But recall supporters have said that, while restrictions put in place to combat the spread of COVID-19 fueled their efforts to get the recall petition on the ballot, their objections to Newsom extend beyond the pandemic. Several of the Republican candidates running to replace Newsom have identified the state's homeless population, wildfire threats and ongoing drought conditions as among the other key issues in the fight to lead California.

Despite Democrats' early positivity regarding Newsom's chances of defeating a recall effort, the Recall Gavin Newsom petition spearheaded by lead proponent Orrin Heatlie succeeded in collecting the minimum number of signatures needed by its mid-March deadline to proceed. Five previous recall efforts targeting Newsom did not qualify for a ballot.

Polling numbers gauging voter support for a Newsom recall have also shifted in recent months. While polls conducted in January through early May found fewer than 40 percent of registered voters wanted Newsom removed from office, recent polls have indicated voter opinions on the recall are now more evenly divided.

A survey conducted last month by pollsters at the University of California Berkeley Institute of Governmental Studies found that 47 percent of voters likely to participate in the upcoming recall election said they wanted Newsom removed from office. The poll found half of likely voters said they would support Newsom in the recall, while 3 percent of respondents were undecided.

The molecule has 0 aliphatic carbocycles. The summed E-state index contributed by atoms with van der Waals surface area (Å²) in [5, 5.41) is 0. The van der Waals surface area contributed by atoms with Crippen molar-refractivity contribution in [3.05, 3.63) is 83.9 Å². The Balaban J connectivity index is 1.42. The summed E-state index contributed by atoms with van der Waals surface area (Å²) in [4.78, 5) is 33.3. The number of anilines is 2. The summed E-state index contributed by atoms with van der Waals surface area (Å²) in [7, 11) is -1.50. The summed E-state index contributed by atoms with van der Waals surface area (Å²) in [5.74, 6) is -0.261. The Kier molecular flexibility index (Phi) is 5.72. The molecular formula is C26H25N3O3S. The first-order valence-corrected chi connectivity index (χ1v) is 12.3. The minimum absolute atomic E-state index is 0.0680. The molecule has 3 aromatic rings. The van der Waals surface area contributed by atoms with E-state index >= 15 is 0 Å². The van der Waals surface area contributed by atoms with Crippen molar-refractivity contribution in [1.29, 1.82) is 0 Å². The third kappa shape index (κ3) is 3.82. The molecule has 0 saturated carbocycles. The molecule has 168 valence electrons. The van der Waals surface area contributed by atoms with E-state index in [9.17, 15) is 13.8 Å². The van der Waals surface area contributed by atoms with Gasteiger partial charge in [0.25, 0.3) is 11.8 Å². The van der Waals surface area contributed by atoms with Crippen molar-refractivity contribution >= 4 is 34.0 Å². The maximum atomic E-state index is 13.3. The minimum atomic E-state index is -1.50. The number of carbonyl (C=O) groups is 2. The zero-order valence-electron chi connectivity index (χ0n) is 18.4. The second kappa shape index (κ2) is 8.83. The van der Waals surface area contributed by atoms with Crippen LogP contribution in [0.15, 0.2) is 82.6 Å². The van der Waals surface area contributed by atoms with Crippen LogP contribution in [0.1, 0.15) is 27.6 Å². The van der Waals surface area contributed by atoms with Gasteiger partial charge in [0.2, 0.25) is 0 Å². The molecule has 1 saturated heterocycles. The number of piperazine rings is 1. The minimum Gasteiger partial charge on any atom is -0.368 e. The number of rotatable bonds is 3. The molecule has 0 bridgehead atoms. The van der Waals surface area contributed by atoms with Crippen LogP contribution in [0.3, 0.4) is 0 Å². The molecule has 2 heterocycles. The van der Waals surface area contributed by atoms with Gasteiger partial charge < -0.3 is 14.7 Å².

Recent polling by Emerson College has also found voters split on the question of whether to remove Newsom from office, with a mid-July poll finding 43 percent of respondents wanted him recalled and 48 percent wanted to keep him in office. A subsequent poll conducted by Emerson College in late July and early August found support for the recall effort among registered voters increased to 46 percent.

Of the 46 candidates vying to replace Newsom, those who have performed best in the polls conducted thus far are all Republicans. Conservative radio host Larry Elder has led recall contenders since he joined the race last month, with the most recent Emerson College poll finding him with 23 percent of voter support. John Cox, who lost the 2018 gubernatorial race to Newsom and is challenging the Democrat again in this recall election, has polled under 15 percent in recent surveys, as has former San Diego Mayor Kevin Faulconer.